I cannot be alone when I say I have read more in the past few months than I have over the last three years. If nothing else that is the one benefit of the COVID-19 lockdown. Aside from researching and writing my own book, I have found the time to read for leisure whether it be reacquainting myself with classic novels or reading new titles recommended by friends. Being a food writer, it is of course a natural preoccupation to notice how often eatables and drinkables are mentioned in literature.
What is the essence of the book?
As Humble notes in her introduction ‘a trot through food in literature from the early nineteenth to the twenty-first century would have been simple to write, but it would have missed many of the interesting ways in which food appears in literary texts, and the very different forms of narrative work it performs.’ Humble has therefore opted for an alternative, and more intriguing, approach. Each chapter looks how food is depicted in literature from a different angle. For example, Chapter 2 examines the ‘difficult dinner party’ from the Victorian soirees filled with aspirational middle class guests eating gentrified foods (think mock turtle soup) where ‘the dinners are Society’ to the simpler, more bohemian, suppers of the early twentieth century that feature in the works of Virginia Woolf. Other chapters cover hunger, gender and fantasy food (which touches on cannibalism in children’s literature). Even the cookbook as a form of literary text is explored.
About the author
Nicola Humble is Professor of English at the University of Roehampton, UK. She is the author of award winning title Culinary Pleasures: Cookbooks and the Transformation of British Food and Cake: A Global History, and also edited a widely cited edition of Mrs Beeton’s Book of Household Management.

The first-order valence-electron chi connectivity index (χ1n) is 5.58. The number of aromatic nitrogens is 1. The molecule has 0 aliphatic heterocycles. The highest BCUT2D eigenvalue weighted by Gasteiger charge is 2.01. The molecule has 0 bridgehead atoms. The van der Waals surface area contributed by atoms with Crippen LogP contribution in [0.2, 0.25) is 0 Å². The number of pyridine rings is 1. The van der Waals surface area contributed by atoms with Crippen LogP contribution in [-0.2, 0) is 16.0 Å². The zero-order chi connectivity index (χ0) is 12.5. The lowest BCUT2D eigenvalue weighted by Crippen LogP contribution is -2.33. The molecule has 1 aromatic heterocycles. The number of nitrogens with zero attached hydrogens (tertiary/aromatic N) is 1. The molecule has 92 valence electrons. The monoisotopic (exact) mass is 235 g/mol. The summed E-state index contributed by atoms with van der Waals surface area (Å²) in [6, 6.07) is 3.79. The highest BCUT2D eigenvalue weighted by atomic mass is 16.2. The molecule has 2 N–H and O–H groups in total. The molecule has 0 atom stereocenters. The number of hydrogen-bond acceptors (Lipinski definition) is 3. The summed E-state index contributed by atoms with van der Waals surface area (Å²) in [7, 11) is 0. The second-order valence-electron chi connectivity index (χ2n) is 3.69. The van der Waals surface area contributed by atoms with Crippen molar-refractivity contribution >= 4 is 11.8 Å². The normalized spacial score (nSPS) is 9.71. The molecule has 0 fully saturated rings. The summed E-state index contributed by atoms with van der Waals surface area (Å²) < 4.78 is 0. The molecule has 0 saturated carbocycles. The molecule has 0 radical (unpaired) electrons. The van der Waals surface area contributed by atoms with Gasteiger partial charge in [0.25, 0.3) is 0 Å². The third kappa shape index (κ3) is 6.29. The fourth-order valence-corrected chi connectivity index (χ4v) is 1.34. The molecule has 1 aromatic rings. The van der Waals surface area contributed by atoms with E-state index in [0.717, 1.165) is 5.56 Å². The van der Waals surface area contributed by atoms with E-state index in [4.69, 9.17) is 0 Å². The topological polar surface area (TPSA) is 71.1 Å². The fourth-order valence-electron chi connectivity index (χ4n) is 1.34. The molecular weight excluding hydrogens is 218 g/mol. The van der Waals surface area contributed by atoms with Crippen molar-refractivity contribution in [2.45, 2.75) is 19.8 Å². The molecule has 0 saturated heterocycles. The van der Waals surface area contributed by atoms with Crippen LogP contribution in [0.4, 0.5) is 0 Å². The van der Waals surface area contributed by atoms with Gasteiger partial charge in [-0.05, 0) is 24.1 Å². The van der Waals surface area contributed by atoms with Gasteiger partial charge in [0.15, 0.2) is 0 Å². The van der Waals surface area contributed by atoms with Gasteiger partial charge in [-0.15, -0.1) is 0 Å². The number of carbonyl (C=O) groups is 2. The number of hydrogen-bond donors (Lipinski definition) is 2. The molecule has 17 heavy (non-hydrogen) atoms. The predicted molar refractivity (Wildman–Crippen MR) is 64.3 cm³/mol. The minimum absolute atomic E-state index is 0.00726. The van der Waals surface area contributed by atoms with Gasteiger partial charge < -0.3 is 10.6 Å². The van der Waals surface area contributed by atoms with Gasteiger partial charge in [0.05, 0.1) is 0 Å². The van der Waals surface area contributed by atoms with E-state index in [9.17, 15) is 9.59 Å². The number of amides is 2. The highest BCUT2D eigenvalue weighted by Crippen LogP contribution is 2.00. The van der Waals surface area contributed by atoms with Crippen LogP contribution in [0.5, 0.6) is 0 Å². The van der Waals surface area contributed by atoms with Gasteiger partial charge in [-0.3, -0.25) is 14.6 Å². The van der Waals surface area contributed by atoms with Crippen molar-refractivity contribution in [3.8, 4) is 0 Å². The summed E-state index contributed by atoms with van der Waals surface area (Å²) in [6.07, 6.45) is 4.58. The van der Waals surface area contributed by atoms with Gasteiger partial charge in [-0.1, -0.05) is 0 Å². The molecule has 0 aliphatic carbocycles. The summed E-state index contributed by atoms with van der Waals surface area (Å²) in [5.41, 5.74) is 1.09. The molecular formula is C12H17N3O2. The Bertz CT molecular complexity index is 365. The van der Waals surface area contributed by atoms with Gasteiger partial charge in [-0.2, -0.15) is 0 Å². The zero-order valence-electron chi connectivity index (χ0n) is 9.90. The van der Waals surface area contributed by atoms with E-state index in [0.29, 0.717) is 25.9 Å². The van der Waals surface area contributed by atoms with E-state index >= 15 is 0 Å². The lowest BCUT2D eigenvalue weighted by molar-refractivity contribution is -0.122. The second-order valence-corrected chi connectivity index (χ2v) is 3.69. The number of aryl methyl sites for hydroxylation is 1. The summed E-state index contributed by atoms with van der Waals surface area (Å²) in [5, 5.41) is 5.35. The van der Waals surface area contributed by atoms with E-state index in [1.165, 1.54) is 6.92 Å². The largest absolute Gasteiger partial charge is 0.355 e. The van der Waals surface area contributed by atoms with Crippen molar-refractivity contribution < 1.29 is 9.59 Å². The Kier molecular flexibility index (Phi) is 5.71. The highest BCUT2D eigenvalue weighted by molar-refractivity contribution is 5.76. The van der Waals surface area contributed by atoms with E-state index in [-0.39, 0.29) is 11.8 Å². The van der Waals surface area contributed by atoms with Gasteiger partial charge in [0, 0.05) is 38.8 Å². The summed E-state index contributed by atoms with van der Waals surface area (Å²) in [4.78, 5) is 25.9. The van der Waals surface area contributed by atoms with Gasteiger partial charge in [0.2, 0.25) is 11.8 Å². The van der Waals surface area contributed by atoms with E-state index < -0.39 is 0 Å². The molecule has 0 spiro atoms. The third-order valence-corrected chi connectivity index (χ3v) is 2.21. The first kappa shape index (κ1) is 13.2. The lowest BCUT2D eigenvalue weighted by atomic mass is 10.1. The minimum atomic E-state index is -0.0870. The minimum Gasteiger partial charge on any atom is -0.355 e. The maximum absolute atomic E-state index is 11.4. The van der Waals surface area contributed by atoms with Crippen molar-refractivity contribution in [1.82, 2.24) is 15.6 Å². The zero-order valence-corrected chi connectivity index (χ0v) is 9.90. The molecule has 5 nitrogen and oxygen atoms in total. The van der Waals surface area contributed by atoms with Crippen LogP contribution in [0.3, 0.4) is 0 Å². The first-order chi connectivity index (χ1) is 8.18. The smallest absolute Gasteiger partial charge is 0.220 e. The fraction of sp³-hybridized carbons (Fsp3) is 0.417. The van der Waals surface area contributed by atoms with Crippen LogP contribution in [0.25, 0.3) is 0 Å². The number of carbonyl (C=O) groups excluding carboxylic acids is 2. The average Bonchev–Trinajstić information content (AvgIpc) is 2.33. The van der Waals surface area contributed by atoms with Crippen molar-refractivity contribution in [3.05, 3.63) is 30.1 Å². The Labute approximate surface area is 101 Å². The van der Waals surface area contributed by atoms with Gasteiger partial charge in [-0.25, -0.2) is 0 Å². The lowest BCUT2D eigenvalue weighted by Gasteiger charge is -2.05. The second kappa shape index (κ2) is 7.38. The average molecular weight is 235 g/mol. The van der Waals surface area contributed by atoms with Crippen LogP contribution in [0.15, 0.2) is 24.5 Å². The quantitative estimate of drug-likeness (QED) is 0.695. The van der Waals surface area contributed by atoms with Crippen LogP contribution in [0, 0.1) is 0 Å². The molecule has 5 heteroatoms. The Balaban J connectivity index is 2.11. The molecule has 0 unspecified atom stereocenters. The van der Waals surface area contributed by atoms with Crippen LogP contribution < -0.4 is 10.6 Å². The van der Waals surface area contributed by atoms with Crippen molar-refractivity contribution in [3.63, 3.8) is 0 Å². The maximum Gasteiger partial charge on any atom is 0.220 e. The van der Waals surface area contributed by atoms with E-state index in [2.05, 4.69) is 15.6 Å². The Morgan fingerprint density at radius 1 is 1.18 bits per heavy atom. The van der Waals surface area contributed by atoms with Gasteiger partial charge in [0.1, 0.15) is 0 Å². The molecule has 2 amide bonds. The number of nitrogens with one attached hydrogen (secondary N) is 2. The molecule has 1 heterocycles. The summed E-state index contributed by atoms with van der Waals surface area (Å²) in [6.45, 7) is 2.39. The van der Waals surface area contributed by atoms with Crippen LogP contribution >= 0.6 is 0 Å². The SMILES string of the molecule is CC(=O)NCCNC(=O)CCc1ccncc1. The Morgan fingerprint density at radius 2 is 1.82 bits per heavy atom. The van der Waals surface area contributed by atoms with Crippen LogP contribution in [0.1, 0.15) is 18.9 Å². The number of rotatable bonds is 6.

Who will like it?
The Literature of Food is published by Bloomsbury Academic and it is primarily aimed at the academic market. That said, you don’t have to be an English student (under-grad or otherwise) to like it. Humble’s style is fluid enough to keep the unscholarly engaged and avoids too much academic jargon. An appreciation of literature is probably a given although even if social history is more your thing it would be of interest. If you are the sort of person who enjoys pondering the questions posed for book clubs at the back of a novel then you’ll definitely like the depth of this book and the alternative way of looking at the texts. An avid reader with an interest in food should find it doubly fascinating.
Who won’t like it?
The Literature of Food is not a recipe book. If you want to find out how to make porridge inspired by The Secret Garden or roast pheasant à la Danny, the Champion of the World then you would be better off with The Little Library Cookbook by Kate Young.
What do I like about the book?
I usually read as a form of escapism. Reading has always been a chance to be a voyeur into an author’s world, an opportunity to temporarily dismiss the everyday goings on in my own life, without any danger of becoming physically embroiled in the dramas of another’s. The Literature of Food made me really think about the significance of food in novels. Previously I would have accepted references to food as part of the plot without necessarily considering its relevance. Humble’s analysis does indeed demonstrate how rich and strange food can be in literature. It has also made me want to revisit books I have previously read and not always enjoyed, such as Our Mutual Friend by Charles Dickens (which I had the misfortune to study for my A level English and gave me the horrors of anything by Dickens as a result); and has inspired me to pick up others that I have previously not read.